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An HIT Moment with … Jeffrey Levitt

March 31, 2010 Interviews 2 Comments

An HIT Moment with ... is a quick interview with someone we find interesting. Jeffrey Levitt is chairman and CEO of Precyse Solutions.

What are the key issues involved in moving traditional HIM departments to paperless and EHR-based operations?

Without a doubt, physician adoption. Physicians want to focus on delivering quality care and avoid spending time adapting to a new system or altering their workflow.

There are many issues involved in the transformation to a paperless EHR environment. However, we often receive questions about how to manage the changes that people will have to go through. They must re-think their workflows, processes, and tools that have changed as a result of the investment in the EHR. Many have a hard time giving up things that they understand to embrace change and something new — knowing these new paperless systems may potentially result in job losses in a difficult employment environment.

Coupled with change management tasks are training and conversion issues required under the new systems and workflows. For example, to move to a new dictation and transcription platform or automated coding platform, transcriptionists, editors, and coders must receive additional training and education. At the same time, the basic core HIM functions and processes must continue, otherwise the revenue cycle will be disturbed and billing and collections will be delayed. An efficient and streamlined conversion strategy, reinforced with proven implementation methodologies, is required to minimize disruption while existing HIM employees are learning a new set of systems and procedures.

How can speech recognition be used to turn provider dictation into electronic documentation within the EHR?

Acquisition of data directly from clinicians remains one of the largest obstacles for EHR adoption and information sharing among facilities. This is caused in part by the difficulty of capturing data in a structured format. Many physicians are reluctant to document patient encounters in a structured format directly into EHR systems because they believe it will require more time, more hindrance to their established and desired workflow.

Recently, new technology has emerged with potential to bridge the gap between dictation and structured data entry. Solutions have moved from speech recognition to speech understanding, a more suited concept for the EHR decade, which allows physicians to continue documenting clinical information efficiently via natural language, which is analyzed and processed into a structured narrative in real time. A structured narrative fuses unstructured text; gross document structures like sections, fields, paragraphs, lists; and individual concepts, their modifiers and relationships — all of which are encoded using standard medical terminologies and nomenclatures.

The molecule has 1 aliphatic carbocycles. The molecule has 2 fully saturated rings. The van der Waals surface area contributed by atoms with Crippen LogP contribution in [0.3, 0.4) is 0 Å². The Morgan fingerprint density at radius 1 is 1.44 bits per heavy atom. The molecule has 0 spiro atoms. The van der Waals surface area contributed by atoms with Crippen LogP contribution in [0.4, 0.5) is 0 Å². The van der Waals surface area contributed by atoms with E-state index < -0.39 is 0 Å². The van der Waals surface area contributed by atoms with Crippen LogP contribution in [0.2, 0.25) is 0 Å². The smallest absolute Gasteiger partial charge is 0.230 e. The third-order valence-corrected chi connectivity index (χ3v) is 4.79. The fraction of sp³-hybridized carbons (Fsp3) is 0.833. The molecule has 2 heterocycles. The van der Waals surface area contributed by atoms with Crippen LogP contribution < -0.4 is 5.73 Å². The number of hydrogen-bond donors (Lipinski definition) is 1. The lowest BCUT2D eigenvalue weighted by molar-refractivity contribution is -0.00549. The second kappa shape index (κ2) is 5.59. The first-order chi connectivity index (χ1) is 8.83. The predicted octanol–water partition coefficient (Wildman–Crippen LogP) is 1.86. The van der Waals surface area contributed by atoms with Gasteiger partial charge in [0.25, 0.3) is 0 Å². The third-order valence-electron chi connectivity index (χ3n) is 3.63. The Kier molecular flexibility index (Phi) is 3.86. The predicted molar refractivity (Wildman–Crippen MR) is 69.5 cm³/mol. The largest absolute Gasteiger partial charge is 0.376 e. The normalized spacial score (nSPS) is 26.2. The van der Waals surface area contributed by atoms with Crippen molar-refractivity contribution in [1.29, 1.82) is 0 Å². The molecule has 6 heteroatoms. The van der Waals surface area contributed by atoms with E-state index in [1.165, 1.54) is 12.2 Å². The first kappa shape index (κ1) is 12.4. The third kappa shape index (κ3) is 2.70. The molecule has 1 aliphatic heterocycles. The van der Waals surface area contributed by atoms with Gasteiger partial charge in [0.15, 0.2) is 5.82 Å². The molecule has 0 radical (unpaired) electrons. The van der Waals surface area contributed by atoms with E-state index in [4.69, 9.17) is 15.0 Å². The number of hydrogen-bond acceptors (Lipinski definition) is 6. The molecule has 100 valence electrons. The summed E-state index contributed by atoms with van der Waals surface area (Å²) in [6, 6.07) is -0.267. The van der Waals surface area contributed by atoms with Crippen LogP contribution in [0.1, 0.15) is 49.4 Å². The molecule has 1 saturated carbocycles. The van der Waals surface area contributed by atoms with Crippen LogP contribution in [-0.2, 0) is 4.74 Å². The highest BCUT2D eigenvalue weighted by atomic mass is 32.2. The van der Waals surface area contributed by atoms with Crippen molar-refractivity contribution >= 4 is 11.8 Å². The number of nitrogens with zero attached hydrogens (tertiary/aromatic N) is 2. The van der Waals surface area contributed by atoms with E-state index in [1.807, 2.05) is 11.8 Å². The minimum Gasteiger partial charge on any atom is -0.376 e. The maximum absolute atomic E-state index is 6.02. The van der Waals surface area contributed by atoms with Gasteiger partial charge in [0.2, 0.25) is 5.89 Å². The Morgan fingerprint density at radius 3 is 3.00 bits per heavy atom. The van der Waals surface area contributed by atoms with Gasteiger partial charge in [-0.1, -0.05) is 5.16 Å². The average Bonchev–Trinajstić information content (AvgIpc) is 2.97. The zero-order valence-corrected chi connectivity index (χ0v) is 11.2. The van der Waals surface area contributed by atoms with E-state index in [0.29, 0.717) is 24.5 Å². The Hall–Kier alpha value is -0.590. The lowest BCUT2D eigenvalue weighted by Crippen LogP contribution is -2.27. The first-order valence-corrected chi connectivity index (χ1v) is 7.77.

Precyse is pleased to incorporate the M*Modal Speech Understanding technologies in our transcription platform. Utilizing the business logic in our workflow platform and M*Modal’s continuous learning process, speech profiles are established with a new physician’s first dictation, and drafts rapidly improve with continued use. Today, over 80% of our total physician dictations are seamlessly converted into useable drafts, significantly improving transcriptionists’ productivity and providing faster document turnaround. The benefits in accelerating the document generation improves communications between caregivers, can expedite the admissions and discharge processes, and accelerates the billing process to reduce DNFB, to say nothing of the increase in physician satisfaction and adoption.

What coding and documentation issues are currently challenging for HIM departments?

Almost every hospital we encounter has a shortage of qualified coders. Without the ability to code and process charts on a timely and accurate basis, the revenue cycle is disturbed while billing and collections are delayed. At the same time, medical coding is getting more complex because of new medical technologies coming online, changes to the rules of coding and coding specificity as required by MS-DRGs.

Other problems coders encounter are incomplete charts, or documents that do not contain appropriate detail. Because, to a physician, the primary purpose of clinical documentation is continuity of patient care, charts and records are often not prepared from the perspective required for properly coding provided services. With these complexities, the resulting lack of accurate and complete documentation presented to coders can result in the use of nonspecific and general codes. This impacts data integrity and reimbursement and presents potential compliance issues and recovery audit risk.